Income provision “must include situations where property is rendered functionally unusable,
even if there is no alteration to that property.” Doc. 37 at 13. But the definition of “property
damage” cited by Chief of Staff, which by its terms applies only to the liability coverage,
Doc. 32-1 at 52, does not upset the court’s reading of the Business Income provision, which
appears in the section of the policy providing property coverage, id. at 10-39. As discussed
above, the conclusion that the Business Income provision is not implicated by losses arising from
the Governor’s closure orders is driven by the word “physical.” Although the policy may cover
“[l]oss of use of tangible property that is not physically injured” in the liability context, that has
no bearing on whether “physical loss of … property” in the Business Income provision requires a
physical alteration to the property or its location. And it is not at all anomalous that the phrase
“property damage,” with its explicit and expansive definition in the liability section of the policy,
would carry a different meaning from the pertinent, differently worded language in the Business
Income provision in the property section of the policy. See United Am. Ins. Co. v. Wilbracht,
825 F.2d 1196, 1203 (7th Cir. 1987) (presuming that differently worded provisions in an
insurance policy carry different meanings).
In sum, the policy’s Business Income provision does not apply where, as here, a
government closure order prohibits access to a business’s premises for reasons unconnected to
any change in the physical condition of those premises, or in the physical condition or location of
property at those premises. In so holding, this court joins the many other courts to have
interpreted materially identical provisions in the same manner. See, e.g., Am. Food Sys., Inc. v.
Fireman’s Fund Ins. Co., __ F. Supp. 3d __, 2021 WL 1131640, at *3-5 (D. Mass. Mar. 24,
2021) (“[C]onstruing the language ‘physical loss of’ to cover the deprivation of a property’s
business use absent any tangible damage distorts the plain meaning of the Policy.”); Family
Tacos, LLC v. Auto Owners Ins. Co., __ F. Supp. 3d __, 2021 WL 615307, at *3-5 (N.D. Ohio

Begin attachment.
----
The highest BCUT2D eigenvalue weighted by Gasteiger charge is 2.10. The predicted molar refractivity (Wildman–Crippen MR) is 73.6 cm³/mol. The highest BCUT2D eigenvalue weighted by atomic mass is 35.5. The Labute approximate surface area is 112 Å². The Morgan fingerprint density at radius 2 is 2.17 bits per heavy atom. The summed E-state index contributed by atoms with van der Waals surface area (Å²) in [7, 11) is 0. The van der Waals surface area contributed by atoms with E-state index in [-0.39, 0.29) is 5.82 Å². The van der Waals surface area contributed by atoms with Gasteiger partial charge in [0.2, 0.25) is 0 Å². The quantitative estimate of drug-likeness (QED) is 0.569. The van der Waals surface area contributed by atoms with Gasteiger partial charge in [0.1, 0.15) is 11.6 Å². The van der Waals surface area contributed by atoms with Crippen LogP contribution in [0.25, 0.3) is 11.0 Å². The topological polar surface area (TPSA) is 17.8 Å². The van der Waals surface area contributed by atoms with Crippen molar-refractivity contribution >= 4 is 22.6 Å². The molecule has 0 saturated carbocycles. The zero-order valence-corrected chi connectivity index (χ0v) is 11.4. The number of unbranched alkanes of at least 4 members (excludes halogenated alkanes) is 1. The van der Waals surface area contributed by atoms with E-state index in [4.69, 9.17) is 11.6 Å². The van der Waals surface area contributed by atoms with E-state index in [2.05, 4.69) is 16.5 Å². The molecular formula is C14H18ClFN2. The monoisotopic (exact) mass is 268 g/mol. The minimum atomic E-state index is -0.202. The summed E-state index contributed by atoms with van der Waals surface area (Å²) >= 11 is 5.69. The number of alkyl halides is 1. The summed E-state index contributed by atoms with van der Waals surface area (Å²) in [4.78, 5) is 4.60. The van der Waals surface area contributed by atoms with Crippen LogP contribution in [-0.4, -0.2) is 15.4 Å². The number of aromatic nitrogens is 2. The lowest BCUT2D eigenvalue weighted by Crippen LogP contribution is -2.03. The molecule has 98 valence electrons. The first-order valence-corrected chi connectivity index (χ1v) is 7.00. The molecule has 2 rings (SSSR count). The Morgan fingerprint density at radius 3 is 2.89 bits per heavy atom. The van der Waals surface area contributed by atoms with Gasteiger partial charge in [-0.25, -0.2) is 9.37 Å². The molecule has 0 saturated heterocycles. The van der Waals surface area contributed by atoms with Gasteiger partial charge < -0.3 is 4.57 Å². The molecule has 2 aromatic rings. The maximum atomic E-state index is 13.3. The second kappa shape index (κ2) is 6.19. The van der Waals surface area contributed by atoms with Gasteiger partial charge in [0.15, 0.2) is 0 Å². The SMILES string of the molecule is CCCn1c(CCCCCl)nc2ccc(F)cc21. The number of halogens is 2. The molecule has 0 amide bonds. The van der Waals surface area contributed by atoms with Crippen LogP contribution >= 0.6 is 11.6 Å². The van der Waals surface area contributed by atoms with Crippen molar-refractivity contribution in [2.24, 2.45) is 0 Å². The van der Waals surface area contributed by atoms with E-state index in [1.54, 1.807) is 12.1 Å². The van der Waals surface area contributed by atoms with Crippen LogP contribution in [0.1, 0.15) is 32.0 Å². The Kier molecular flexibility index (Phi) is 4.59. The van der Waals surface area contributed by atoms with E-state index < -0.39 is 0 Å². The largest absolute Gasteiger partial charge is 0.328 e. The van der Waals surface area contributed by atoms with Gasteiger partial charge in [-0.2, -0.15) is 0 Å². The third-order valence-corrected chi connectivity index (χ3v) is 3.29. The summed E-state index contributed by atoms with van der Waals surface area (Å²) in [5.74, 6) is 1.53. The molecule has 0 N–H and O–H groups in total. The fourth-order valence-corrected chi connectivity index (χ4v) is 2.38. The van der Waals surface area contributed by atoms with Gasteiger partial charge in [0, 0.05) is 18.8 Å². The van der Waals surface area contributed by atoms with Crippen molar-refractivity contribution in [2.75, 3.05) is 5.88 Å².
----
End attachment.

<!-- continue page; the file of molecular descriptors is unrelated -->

Feb. 17, 2021) (“As the trigger for coverage, this policy language excludes financial or monetary
losses resulting from the novel coronavirus, SARS-CoV-2, which occasioned this dispute for the
simple reason that the virus did not work any perceptible harm to the properties at issue … .”),
appeal docketed, No. 21-3224 (6th Cir. Mar. 9, 2021); Berkseth-Rojas v. Aspen Am. Ins. Co., __
F. Supp. 3d __, 2021 WL 101479, at *5 (N.D. Tex. Jan. 12, 2021) (“[D]irect physical loss or
damage requires something more than mere loss of use or function.”); 4431, Inc. v. Cincinnati
Ins. Cos., __ F. Supp. 3d __, 2020 WL 7075318, at *11 (E.D. Pa. Dec. 3, 2020) (“[F]or Plaintiffs
to assert an economic loss resulting from their inability to operate their premises as intended
within the coverage of the Policy’s ‘physical loss’ provision, the loss and the bar to operation
from which it results must bear a causal relationship to some physical condition of the
premises.”); Henry’s La. Grill, Inc. v. Allied Ins. Co. of Am., __ F. Supp. 3d __, 2020 WL
5938755, at *6 (N.D. Ga. Oct. 6, 2020) (“[T]he contract language issue here is not ambiguous,
and because the Governor’s Executive Order did not create a ‘direct physical loss of’ the
Plaintiffs’ [premises], the Business Income provision does not apply to the Plaintiffs’ claims.”),
appeal docketed, No. 20-14156 (11th Cir. Nov. 4, 2020); Mark’s Engine Co. No. 28 Rest.,
LLC v. Travelers Indem. Co. of Conn., __ F. Supp. 3d __, 2020 WL 5938689, at *3 (C.D. Cal.
Oct. 2, 2020) (“[L]osses from inability to use property do not amount to ‘direct physical loss of
or damage to property’ within the ordinary and popular meaning of that phrase. Physical loss or
damage occurs only when property undergoes a distinct, demonstrable, physical alteration.”)
(some internal quotation marks omitted), appeal docketed sub nom. Marks Engine Co. No. 28
Rest., LLC v. Travelers Prop. Cas. Co. of Am., No. 20-56031 (9th Cir. Oct. 6, 2020); see also
Uncork & Create LLC v. Cincinnati Ins. Co., __ F. Supp. 3d __, 2020 WL 6436948, at *4 (S.D.
W. Va. Nov. 2, 2020) (“The majority of courts to address the issue … have found that COVID19 and governmental orders closing businesses to slow the spread of the virus do not cause
physical damage or physical loss to insured property.”); Docs. 40, 47-48, 50, 56-57 (citing these
and other similar decisions).
Extra Expense Provision
The Extra Expense provision states:
[Hiscox] will pay necessary Extra Expense [Chief of Staff] incur[s] during the